Footage of the fall may not exist, but that won’t deter from the tone of the series, says Hoff. The Military Channel wants a verite, immersive, sound-byte driven show, so the MHP crews get the competitors to tell their own story – that’s why senior writer and creative director Shirley Tatum nabs Rangers for interviews in the few minutes they spend in holding areas refreshing between events. ‘When they’re still huffing and puffing and you can see what they’ve just exerted, it puts viewers more in the moment than using a stand up cutaway,’ adds Singleton.
But coordinating the shooters in the holding area after the litter carry event – during which Rangers administer medical aid to a 160-pound dummy body – takes logistics finesse. The event runs late, and while the crews in the holding area and at the litter carry are still filming with the producers’ HDV cams, Hoff oversees the transition between day and night crews at 7 p.m., when the four arriving crews are updated on unfolding stories. Time is of the essence since Hoff says, ‘I have to release the day crews so that I’m not racking up overtime.’ The night crews also have to prepare their equipment for the upcoming road march, the last event of the night.
By 11:30 p.m., the crews (each includes a producer, shooter and sound technician) are at the march – a grueling 18-mile trek that eliminates several Rangers from the competition. The shooters have attached infrared illuminators to the hd cams since the race starts in darkness. They also double shoot with regular hdv cams. ‘We just wanted to cover our ass,’ says Hoff. The footage shot with the illuminators turns out well, though.
Don’t call it a comeback
For the overnight land navigation event, competitors travel through the woods using only a compass, map and flashlight to lead them to checkpoints. As with the road march, MHP monitors them with a gps-based tracking system called dstar. Two filming teams are stationed at checkpoints in the forest until Hoff calls one of them back to the finish line, where another two teams have been filming returning Rangers, their families and military personnel.
Close to the event’s cut-off time, Major Jensen, the Ranger who injured himself on the first day, and his teammate are blazing towards the finish line, although they’re still deep in the woods. Hoff instantly sees the story’s potential: ‘This guy was so banged up, and in the last seconds may get back in enough time to qualify and continue to compete.’ One of MHP’s producer/shooters, who is just arriving for his day shift, is driven out to the Ranger team and runs back with them for their last three miles with his Sony Z1.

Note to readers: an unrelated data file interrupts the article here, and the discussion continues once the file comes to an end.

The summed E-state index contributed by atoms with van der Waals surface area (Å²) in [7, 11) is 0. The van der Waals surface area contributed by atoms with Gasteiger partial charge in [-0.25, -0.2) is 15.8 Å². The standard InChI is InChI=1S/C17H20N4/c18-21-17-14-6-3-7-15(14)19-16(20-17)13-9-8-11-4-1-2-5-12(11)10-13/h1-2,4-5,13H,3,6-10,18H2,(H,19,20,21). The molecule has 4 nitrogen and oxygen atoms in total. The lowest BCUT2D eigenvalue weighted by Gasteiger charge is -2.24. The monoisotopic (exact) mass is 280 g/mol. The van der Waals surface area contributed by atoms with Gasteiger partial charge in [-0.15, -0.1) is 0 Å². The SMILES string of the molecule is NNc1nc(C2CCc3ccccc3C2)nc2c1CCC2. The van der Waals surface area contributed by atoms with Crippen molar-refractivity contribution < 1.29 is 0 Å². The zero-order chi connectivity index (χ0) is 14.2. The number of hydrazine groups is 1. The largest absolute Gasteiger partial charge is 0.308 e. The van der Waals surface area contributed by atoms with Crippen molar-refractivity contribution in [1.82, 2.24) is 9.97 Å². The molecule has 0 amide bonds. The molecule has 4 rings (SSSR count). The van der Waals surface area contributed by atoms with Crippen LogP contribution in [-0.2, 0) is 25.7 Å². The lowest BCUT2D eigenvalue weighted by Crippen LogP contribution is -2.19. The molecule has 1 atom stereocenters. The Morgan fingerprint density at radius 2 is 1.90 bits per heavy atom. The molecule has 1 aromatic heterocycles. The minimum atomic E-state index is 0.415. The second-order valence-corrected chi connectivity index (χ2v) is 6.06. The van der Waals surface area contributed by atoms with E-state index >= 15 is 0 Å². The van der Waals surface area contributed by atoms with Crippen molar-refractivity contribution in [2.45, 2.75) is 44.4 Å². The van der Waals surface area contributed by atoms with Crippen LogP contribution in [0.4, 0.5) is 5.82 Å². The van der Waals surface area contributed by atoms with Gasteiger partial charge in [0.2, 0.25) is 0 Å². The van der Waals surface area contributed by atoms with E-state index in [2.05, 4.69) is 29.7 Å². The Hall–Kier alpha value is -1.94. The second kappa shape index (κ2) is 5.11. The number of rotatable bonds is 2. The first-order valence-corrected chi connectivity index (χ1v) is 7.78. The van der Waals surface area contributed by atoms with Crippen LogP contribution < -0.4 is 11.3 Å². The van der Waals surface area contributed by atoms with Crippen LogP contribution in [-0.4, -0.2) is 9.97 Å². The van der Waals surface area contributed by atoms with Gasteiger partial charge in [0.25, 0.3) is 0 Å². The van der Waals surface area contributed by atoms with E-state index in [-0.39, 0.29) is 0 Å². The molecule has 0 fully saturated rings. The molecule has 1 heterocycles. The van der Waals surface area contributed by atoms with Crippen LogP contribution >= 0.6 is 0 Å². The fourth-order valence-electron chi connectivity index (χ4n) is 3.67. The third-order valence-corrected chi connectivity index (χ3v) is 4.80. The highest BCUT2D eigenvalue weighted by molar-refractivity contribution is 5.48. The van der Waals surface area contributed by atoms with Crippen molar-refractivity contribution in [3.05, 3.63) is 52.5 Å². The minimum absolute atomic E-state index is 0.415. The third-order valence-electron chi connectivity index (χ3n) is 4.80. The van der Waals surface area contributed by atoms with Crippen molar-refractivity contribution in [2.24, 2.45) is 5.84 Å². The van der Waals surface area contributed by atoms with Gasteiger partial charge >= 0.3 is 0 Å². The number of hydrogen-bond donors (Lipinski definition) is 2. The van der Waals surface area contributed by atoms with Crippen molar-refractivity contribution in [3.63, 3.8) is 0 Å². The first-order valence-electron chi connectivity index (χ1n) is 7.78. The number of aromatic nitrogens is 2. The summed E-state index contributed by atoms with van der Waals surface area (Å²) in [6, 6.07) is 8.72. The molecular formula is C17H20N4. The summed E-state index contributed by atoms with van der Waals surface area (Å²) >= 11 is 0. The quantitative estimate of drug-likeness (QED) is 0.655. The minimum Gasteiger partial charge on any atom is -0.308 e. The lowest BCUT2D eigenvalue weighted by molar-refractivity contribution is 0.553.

Turns out they narrowly miss the deadline and are eliminated, but it’s still a colossal element for the series. While injuries are cues that stories might develop, Tatum insists there wouldn’t be any pathos, drama or sense of courage if there’s not a beginning, middle and outcome with the Rangers they follow. ‘You can’t just go for the gore,’ she says.
Crews head back to Cali
Seems the camera issues at the machine gun shoot were irrelevant, since the event will only be used briefly in the show. ‘There’s limited movement, there’s not a lot of conversation, and it’s hard to see what they’re doing since you can’t see bullets shoot,’ says Hoff. The first of the three episodes will include longer coverage of the RPRA, the helicopter jump, the litter carry and the beginning of the road march. ‘In order to be immersive, we’re finding some of the pieces play better longer,’ says Hoff.
Three weeks after the Best Ranger event, Hoff heads back to Fort Benning for a day to get some pick-up footage, including interviews with members of the first-placed and third-placed teams. He’ll also speak with Major Jensen, who wasn’t up to chatting directly after his incident at the cargo net. The competition is over for the Rangers, but it’s ongoing in MHP’s offices since the series is set to premiere on Discovery HD Theater on July 3, and on The Military Channel on July 10.